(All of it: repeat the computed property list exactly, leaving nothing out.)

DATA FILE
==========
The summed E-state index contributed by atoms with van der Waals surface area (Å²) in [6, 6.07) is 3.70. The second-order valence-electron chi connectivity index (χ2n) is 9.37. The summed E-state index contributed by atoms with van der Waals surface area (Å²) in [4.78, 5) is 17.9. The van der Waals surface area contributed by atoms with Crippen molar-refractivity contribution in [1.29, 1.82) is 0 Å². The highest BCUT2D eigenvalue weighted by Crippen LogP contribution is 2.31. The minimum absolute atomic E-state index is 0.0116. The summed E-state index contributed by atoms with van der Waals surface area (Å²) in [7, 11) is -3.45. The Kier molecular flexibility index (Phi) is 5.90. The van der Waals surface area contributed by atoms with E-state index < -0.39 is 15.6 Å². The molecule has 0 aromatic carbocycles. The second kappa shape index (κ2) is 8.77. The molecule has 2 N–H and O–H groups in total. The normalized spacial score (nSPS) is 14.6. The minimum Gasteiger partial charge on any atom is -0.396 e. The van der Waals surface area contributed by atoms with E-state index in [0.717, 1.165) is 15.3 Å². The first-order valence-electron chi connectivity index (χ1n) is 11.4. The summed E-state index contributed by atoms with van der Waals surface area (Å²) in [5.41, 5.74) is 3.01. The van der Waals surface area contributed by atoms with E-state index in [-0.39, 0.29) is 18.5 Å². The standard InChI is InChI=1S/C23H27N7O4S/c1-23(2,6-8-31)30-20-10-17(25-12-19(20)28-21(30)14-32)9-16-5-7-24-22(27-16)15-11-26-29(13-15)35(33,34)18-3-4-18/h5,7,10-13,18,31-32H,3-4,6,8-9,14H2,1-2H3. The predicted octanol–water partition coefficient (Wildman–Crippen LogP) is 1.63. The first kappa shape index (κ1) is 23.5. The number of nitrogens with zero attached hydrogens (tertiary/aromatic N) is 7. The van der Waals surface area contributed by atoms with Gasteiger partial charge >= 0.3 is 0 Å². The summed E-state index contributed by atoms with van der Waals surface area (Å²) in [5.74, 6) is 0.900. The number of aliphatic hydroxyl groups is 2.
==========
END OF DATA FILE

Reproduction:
The summed E-state index contributed by atoms with van der Waals surface area (Å²) in [6, 6.07) is 3.70. The second-order valence-electron chi connectivity index (χ2n) is 9.37. The summed E-state index contributed by atoms with van der Waals surface area (Å²) in [4.78, 5) is 17.9. The van der Waals surface area contributed by atoms with Crippen molar-refractivity contribution in [1.29, 1.82) is 0 Å². The highest BCUT2D eigenvalue weighted by Crippen LogP contribution is 2.31. The minimum absolute atomic E-state index is 0.0116. The summed E-state index contributed by atoms with van der Waals surface area (Å²) in [7, 11) is -3.45. The Kier molecular flexibility index (Phi) is 5.90. The van der Waals surface area contributed by atoms with E-state index < -0.39 is 15.6 Å². The molecule has 0 aromatic carbocycles. The second kappa shape index (κ2) is 8.77. The molecule has 2 N–H and O–H groups in total. The normalized spacial score (nSPS) is 14.6. The minimum Gasteiger partial charge on any atom is -0.396 e. The van der Waals surface area contributed by atoms with E-state index in [0.717, 1.165) is 15.3 Å². The first-order valence-electron chi connectivity index (χ1n) is 11.4. The summed E-state index contributed by atoms with van der Waals surface area (Å²) in [5.41, 5.74) is 3.01. The van der Waals surface area contributed by atoms with E-state index in [-0.39, 0.29) is 18.5 Å². The standard InChI is InChI=1S/C23H27N7O4S/c1-23(2,6-8-31)30-20-10-17(25-12-19(20)28-21(30)14-32)9-16-5-7-24-22(27-16)15-11-26-29(13-15)35(33,34)18-3-4-18/h5,7,10-13,18,31-32H,3-4,6,8-9,14H2,1-2H3. The predicted octanol–water partition coefficient (Wildman–Crippen LogP) is 1.63. The first kappa shape index (κ1) is 23.5. The number of nitrogens with zero attached hydrogens (tertiary/aromatic N) is 7. The van der Waals surface area contributed by atoms with Gasteiger partial charge >= 0.3 is 0 Å². The summed E-state index contributed by atoms with van der Waals surface area (Å²) in [5.74, 6) is 0.900. The number of aliphatic hydroxyl groups is 2.